Prepare for prolonged pain at the pump. The price of gas keeps soaring thanks to rising global demand, speculators and the weak dollar. In the past five years, the cost of gas has risen 139 percent, versus 16 percent for the overall cost of living. Here's how to ease the pain:
1. You could trade in your monster SUV. Sales of gas guzzlers have tanked as subcompact sales continue to surge. To see why, just do the math: With gas at $4 a gallon, the annual cost to fill up a new Chevy Tahoe is nearly $3,800, assuming you drive 15,000 miles a year. Switch to a Toyota Prius hybrid and your gas bill drops to $1,300.
2. Or fill up with an alternative fuel. There are affordable substitutes for gasoline-powered vehicles. For example, millions of vehicles are built to run on either gas or E85 (which is 85 percent ethanol). E85 has dropped to $2.50 a gallon, on average, although it may be hard to find outside the Midwest. Fuel-efficient diesel models are on the way, too. For example, the Jetta SportWagon TDI diesel, which debuts in August in the U.S., should cost half as much annually to fuel as the gasoline Jetta, even with diesel above $4 a gallon.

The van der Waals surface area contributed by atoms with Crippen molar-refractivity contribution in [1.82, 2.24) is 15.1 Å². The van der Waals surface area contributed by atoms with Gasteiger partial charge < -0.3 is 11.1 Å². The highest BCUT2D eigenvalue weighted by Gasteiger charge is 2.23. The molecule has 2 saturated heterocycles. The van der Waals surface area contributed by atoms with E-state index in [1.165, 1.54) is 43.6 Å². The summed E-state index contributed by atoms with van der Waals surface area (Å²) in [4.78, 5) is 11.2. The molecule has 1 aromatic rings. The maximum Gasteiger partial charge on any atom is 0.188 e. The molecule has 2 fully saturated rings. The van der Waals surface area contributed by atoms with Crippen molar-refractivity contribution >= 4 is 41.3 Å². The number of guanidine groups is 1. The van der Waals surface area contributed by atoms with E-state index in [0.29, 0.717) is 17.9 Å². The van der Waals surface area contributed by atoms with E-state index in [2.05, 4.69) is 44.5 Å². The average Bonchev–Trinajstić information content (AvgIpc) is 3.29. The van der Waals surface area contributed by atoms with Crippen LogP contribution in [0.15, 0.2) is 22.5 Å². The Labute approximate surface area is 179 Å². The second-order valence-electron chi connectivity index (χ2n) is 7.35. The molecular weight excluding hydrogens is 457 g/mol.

3. Chill behind the wheel. Aggressive driving you know, excess speed, frequent lane changing and sharp braking cuts fuel economy by as much as 35 percent, according to tests by Edmunds.com. You'll also boost fuel economy by keeping your tires properly inflated. Check to make sure your air filter isn't clogged and remove junk from the trunk.
4. Regular is good enough. A few high-performance engines really do need premium gas to run properly. But chances are that if your owner's manual recommends high octane, your car will do just fine on regular. Most vehicles are equipped with knock sensors, which adjust the engine's timing automatically to prevent uncontrolled sparking of the gasoline-and-air mixture in the cylinders. In exchange for a typical $140 a year in reduced fuel costs, you sacrifice a few horsepower and perhaps a second off your car's zero-to-60 sprint. A few drivers have reported slightly lower fuel economy, too.
Mark Solheim is a senior editor at Kiplinger's Personal Finance magazine. Send your questions and comments to [email protected].